By Miriam Brysk and Joanne D. Gilbert

The Triumphant and Unforgettable Story 
of an Indomitable Little Girl 
              Who Joined the Anti-Nazi Partisan Fighters                 in the wild forests of Belarus.  

                  You'll fall in love with brave Miriam                                     as she confronts and overcomes                          the unspeakable horrors 
  of the Nazi Blitz and Occupation of Warsaw. 

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During the warm, beautiful summer of 1939, when I was four years old, the Polish people went on about their lives, never imagining that World War II was about to explode over Europe. Like most little kids in Poland—or anywhere else—at that time, I didn’t have any idea that a war was coming. Or even what “war” really meant. But on September 1, 1939, when the Germans invaded Poland with their terrifying, deadly, Blitzkrieg, my life, along with the lives of all Polish Jews, abruptly changed. And I learned all too well what war meant. And I learned that I would never feel safe again.

I remember all too clearly my first bombing experience.  It had been an ordinary afternoon until I was suddenly shaken by the terrible sounds and felt the powerful vibrations of bombs as they crashed into my neighborhood, rattling our five-story apartment building. I scrambled up on the sofa and tried to peek out the window, but my Aunt Ala, who visiting at the time, quickly reached over and closed the shutters so I couldn’t see outside. She told me get under the dining room table, while she and my mother, whose face was deathly pale, ran around the apartment, gathering food, clothes, and blankets. 

Then they rushed into the room to get me. The terrified, yet determined look on my mother’s face was something I’d never seen. And it scared me more than the bombs and fires that seemed to be destroying the whole world. Without a single word, she grabbed one of my hands, and my Aunt grabbed the other.

Trembling, too terrified to cry, and barely breathing, I tried and failed to understand what was happening. When I finally caught my breath and asked my mother what was happening, she responded in a tone of voice I’d never heard, “Mirele, this is serious. It is not a game. No matter what, you must hold on to me or Aunt Ala at all times. We must not be separated. You must instantly obey all the orders I give you without asking any questions. Always do what I tell you. Do you understand?”         Unable to speak, I just nodded solemnly. We practically flew down the five flights of stairs to the big front door, and out onto the street. Our usually safe, familiar, and friendly block had been transformed into fiery chaos and danger. We quickly headed for a bomb-shelter, which was located in the basement of a nearby apartment building. We had become part of a confused, panicked, screaming mob of men, women, children—all running for our lives. It was almost like one of today’s computer games—except we living, breathing, human beings, were the targets.                                                 Low-flying German planes randomly machine-gunned people down on the streets. We dodged the bricks, broken glass, and flaming chunks of exploding buildings that hurtled crazily through the air, and plummeted down upon us. Shaking, I kept asking my mother why all this was happening. “You wouldn’t understand, Mirele,” she repeated.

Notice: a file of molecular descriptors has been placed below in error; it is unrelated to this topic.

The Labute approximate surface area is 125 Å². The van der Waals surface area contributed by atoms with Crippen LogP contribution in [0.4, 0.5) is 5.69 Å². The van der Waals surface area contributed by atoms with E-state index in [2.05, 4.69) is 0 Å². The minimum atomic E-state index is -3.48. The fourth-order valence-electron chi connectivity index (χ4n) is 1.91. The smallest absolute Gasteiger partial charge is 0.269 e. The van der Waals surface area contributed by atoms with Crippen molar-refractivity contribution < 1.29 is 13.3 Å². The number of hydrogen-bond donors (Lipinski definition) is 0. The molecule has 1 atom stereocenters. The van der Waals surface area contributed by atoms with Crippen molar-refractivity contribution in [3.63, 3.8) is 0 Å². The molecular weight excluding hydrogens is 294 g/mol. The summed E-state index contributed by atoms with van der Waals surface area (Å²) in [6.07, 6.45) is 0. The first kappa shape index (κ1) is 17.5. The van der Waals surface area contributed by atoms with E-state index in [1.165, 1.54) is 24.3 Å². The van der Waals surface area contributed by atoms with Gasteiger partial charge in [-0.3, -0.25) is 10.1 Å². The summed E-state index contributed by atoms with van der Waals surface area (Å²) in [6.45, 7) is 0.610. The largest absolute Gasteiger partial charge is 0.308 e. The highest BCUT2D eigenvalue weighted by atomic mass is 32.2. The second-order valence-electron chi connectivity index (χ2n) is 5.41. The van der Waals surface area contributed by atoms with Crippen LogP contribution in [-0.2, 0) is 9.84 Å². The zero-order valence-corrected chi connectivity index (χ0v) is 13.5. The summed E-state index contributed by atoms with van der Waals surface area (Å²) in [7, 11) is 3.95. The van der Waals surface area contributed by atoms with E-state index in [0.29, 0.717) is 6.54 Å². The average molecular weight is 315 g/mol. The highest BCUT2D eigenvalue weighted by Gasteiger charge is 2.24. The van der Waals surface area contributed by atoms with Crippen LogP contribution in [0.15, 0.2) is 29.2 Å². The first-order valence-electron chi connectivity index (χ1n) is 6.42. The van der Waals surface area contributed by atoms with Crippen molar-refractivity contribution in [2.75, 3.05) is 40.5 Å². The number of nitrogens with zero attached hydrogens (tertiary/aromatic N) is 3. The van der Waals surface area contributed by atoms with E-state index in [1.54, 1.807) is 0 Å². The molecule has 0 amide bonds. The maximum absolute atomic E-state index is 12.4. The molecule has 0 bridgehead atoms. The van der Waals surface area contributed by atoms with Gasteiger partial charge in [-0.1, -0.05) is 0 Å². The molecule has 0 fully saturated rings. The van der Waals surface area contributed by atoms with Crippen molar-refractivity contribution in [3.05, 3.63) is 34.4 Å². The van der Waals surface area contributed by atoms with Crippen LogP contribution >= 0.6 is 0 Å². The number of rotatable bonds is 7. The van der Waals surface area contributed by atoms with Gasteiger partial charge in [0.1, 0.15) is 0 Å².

By the time we reached the bomb shelter, I was all but paralyzed by fear. My Aunt Ala put an arm around me, and held me tightly to her. We clambered down the narrow stairs and into the basement. The bombing had cut off the electricity, and the subterranean room was so dark that we could barely see each other’s faces. We tried, without much success, to be polite as we cautiously made our way through the packed room and into a small space in a still vacant corner. We were hot and sweaty, and the foul smells in that dank, dirty, fear-filled cellar made it difficult to breathe. Eerily unlike the deafening clamor in the streets, the only sound now was the soft hum of people softly praying that we would not sustain a direct hit, and that the tall building above would not collapse on top of us.                                                                        Huddled tightly together with our families, neighbors, and anyone else who had been nearby when the bombing had begun, we tried to act as normally as possible. We were all nervous, but somehow understood that if one person lost control and started screaming, then everyone else might also. If anyone was mean to another person, it might start a fight that would endanger all of us. Even I somehow understood that the survival of this terrified group depended on each individual being calm and considerate to each other.                                                                                                         After a while, we were relieved to see that someone had thought to bring a flashlight, and someone else had brought candles and matches. Once there was a little light, people began to calm down a bit. No longer distracted by the bombs, my thoughts turned to my father, my uncles and my grandparents. Worried, I asked Ala where they all were, and if they were safe. She assured me that they all were quite safe in shelters. She cradled me in her arms and told me she loved me. I buried my face in her sweet-smelling sweater, and as her calm, loving voice resonated through me, my eyelids began to droop.